When Should I Change My Furnace's Air Filter?

February 26, 2015

Occassionally we’re asked what is the most important thing that Pierre area homeowner's can do to protect their air conditioning and heating system between their scheduled PLUS Maintenance Tune-ups? The answer is simple this; remember to change the heating and air conditioning air filter. Replacing furnace and return air filters is critical to the effectiveness of your HVAC system, plus your home's air quality. Studies show that indoor air pollution is in the top five environmental health risks? You probably don’t consider it as you sit and watch TV, but this is the air you breathe day and night. Changing the air filters is not difficult for most Pierre homeowners, but there are typically two challenges to actually completing this job:

  1. Knowing just how often to replace your furnace or air conditioner filter.
  2. Remembering to change air filters when needed.

When To Change Your Air Filters

Most filters have a recommended guideline on the box or plastic. It may say "Lasts up to 3 months" or "Change filter every 90 days". Pay attention at the store and you should see that some are designed to only last a month, while other manufacturers (like Honeywell) have created media air cleaners with filters meant to be changed once every 6-12 months. The standard seems to be once every 3 months for most higher quality filters, but we have a rule of thumb that we recommend our friends and family to go by. If the filter is dirty, change it! A dirty air filter can contribute or cause damage to costly parts, like your compressor, so it's best to change it out more often than neglect it. If you want to follow the manufacturer's recommended limit, we suggest writing the date on the filter when you swap it out, and setting a reminder for yourself in your phone or on a calendar. Keep in mind that your filter manufacturer might have a different recommendation from your HVAC equipment manufacturer.

Determining how often to change your air filters hinges on several factors:

  • The type of air filter you are using
  • The overall air quality of your Pierre area home
  • Pets – Cats, dogs, birds, etc.
  • Occupancy of the home
  • How much construction is taking place in the neighborhood around your home

For your typical 1"-3" air filters, the OEM specs basically tell you to change them bi-monthly, which is really a great rule of thumb. However, generalities may not be suitable for your specific needs. If you suffer from light to moderate allergies, you may need to upgrade the air filter or change them even more regularly than OEM specifications. On the other hand, if you're in a low population area, own a less occupied home (like a vacation home) or an area with few automobiles and trucks, replacing your air filters each year may be quite sufficient. Why should you factor in your pets? They have a tendency to shed, which can clog your air filter in no time, just like a vacuum. Naturally, the air filter is just doing its job by capturing pet hair and dander, but tremendously dirty filters can cause seriously reduced HVAC performance.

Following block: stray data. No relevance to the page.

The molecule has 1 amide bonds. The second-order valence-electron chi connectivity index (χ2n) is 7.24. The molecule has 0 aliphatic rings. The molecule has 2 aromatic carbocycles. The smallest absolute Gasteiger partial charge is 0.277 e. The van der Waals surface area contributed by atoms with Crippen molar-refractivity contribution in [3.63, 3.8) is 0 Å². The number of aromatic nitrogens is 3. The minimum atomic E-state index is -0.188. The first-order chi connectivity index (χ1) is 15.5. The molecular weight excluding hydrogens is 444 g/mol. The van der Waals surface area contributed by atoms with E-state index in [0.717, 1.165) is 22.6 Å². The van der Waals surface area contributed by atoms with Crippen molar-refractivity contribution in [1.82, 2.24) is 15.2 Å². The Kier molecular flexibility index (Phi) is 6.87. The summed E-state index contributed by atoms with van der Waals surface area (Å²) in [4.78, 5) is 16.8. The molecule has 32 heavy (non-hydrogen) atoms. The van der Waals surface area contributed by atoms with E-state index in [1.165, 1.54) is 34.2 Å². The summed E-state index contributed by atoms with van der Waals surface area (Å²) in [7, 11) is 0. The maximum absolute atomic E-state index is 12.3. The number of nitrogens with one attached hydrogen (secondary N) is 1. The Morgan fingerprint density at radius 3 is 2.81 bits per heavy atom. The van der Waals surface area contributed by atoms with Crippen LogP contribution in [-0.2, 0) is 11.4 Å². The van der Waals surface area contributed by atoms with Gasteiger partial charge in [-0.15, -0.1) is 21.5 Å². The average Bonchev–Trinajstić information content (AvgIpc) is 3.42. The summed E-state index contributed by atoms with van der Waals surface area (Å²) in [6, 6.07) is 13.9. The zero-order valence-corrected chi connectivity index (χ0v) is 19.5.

In summary:

  • Infrequently occupied home or single occupant homes without pets or allergies: Change 6-12 months
  • Typical suburban home without pets: Change every 90 days
  • Add a dog or cat: Change every 60 days
  • Several pets or have allergies: Change every 30-45 days

How To Remember To Change Air Filters

It's simple; sign up for the Service Experts Email Club. When you do, you can elect to receive (or not) great email coupons and newsletters with a lot of tips and discounts on AC repairs and tune-ups. In addition, your email subscription preferences let’s you set a reminder to change your Pierre area home's air filter every 30, 60, 90, 120 or 365 days, or a specific date of your choice.

How to replace your return air filter

Most people know how to replace the air filter in their system, but some homes have an additional filter in the return ducts. Whether you have one or not is dependent on the HVAC manufacturer's recommendation. Your unit is made to handle a certain amount of pressure in your home sweet home, and the more filters you have the fiercer the blower motor works, which can decrease the life of your system if it isn't designed for it. Discovering whether you have a return filter and replacing it is a piece of cake:

  1. Find your return air vents.
  2. Some covers have screws and some have tabs. Unscrew or pull tabs to remove from the wall.
  3. Look for a filter. If one is in place, pull it out and write down the size.
  4. Verify the filter type is the one recommended by the manufacturer.
  5. If filter is dirty, replace with the manufacturer's recommended filter of the same size and type.
Amazing as it may seem, filters can greatly alter your home's airflow, which is why we recommend checking in with the manufacturer. A higher quality HEPA filter that is designed to catch smaller particles will reduce airflow more than a cheaper filter. With restricted airflow comes increased pressure on your system, so you need to verify that your HVAC system was made to handle it. Otherwise, you might experience uneven heating and cooling efficiency in your home, and unit parts may break down much faster than normal.

 

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